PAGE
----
Your employees want to use their tablets to access learning content. You suspected as much for a while, but now they're just coming up to you in the hallway and saying it to your face. It's out there now and you can't ignore it. But how ready is your organization to make that happen? Are you equipped to make the transition from eLearning (desktop PCs) to mLearning? Is a transition really necessary? Should mLearning complement eLearning or replace it altogether? Do you know the difference between mLearning and Tablet Learning?
What about your team? Have your instructional designers started creating learning programs to be delivered via iPad® or another tablet? Should your designers focus on building apps or is it better to just go with HTML5? Should your organization invest in smartphones or tablets?
If considering these questions makes you queasy, don't worry about it - you've got plenty of company. Although it may seem so, the train has not left the station - at least not yet. While there's a lot of enthusiasm and chatter about the potential of mobile learning, we're still quite a ways from truly broad implementation. Yes, mobile devices are everywhere, but that ubiquity will take some time to jump to delivery of learning content because of various factors - resources, security and the state of technological infrastructure in some parts of the world, to name just a few.
A study i4cp conducted earlier this year in partnership with ASTD, Mobile Learning: Delivering Learning to a Connected World, found that many learning professionals see a great deal of promise in how mobile technology can transform the delivery of learning. The survey also found, however, that this promise of mobile learning is viewed as something that remains on the horizon; just one-third of the 567 survey respondents currently deliver learning content via mobile device. Most respondents told us they expected to see progress made in the next three years.
So what's the hold-up?
How much time do you have? Seriously - the list of barriers to mobile learning implementation can go on for days. The most commonly cited roadblock is - no surprise here - cost. Budgets are still tight and, while adopting mobile learning may sound affordable in theory, there are still all those other pesky issues like what to do with the (expensive) learning systems you already have in place? Trying to justify the spend feels almost like asking your dad for a new iPhone® when it seems like just six months before he got you that cool little MP3 player. If mobile learning can't be integrated into what your organization has already invested in (and is basically stuck with for now) what then?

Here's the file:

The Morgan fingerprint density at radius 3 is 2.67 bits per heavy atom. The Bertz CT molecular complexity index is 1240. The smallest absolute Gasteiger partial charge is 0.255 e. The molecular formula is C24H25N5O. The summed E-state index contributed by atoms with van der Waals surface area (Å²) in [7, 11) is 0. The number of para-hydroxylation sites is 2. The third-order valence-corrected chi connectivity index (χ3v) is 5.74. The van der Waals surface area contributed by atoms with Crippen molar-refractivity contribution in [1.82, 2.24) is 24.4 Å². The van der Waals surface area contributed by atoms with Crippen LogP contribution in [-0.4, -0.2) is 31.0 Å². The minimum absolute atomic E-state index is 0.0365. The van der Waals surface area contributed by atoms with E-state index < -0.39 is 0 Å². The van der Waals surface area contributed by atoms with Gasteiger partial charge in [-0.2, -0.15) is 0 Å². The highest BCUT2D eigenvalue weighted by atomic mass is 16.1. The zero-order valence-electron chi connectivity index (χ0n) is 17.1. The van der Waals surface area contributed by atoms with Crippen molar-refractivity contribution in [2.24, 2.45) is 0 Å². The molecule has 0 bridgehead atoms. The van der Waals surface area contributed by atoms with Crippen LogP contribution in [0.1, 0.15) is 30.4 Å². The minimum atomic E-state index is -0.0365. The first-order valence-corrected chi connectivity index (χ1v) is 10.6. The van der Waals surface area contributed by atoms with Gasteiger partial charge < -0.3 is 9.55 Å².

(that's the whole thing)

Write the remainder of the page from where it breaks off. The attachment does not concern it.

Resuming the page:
And then there are your colleagues in IT telling you how much of an unbelievable hassle mobile learning will be in terms of security concerns. "And what about measuring effectiveness? How is that supposed to happen?" your colleagues ask you. And that's about the time you start regretting having brought it up. But don't panic. Even though it may seem like it - especially if your boss let you go to the MLearn conference this year - everyone is not doing it.
At least not yet.
If the findings from our latest research on mobile learning tell us anything, it's that now's the time to start doing your own research and planning to help prepare your organization for change in the way that learning is delivered. We know that there are all sorts of reasons and circumstances that may preclude a company from incorporating mobile devices into their learning functions today or even in the near future, but many of those organizations are preparing for change they foresee in the years ahead by developing a strategy for integrating mobile devices into their learning delivery now.
Full adoption of mobile learning may still be a few years ahead, but there is no doubt that the technology has the potential to redefine learning and be a serious game-changer in the quest to align learning's goals and outcomes with business needs and performance.
Lorrie Lykins is i4cp's Managing Editor and Director of Research Services. She has been engaged in the study of human capital management since 2002 and has published widely to include authoring a chapter in the ASTD Leadership Handbook (2010) and publishing feature articles and editorials in various journals and magazines. Her work at i4cp has been featured in both the New York Times and the Wall Street Journal. She is an adjunct professor at Eckerd College in St. Petersburg, FL.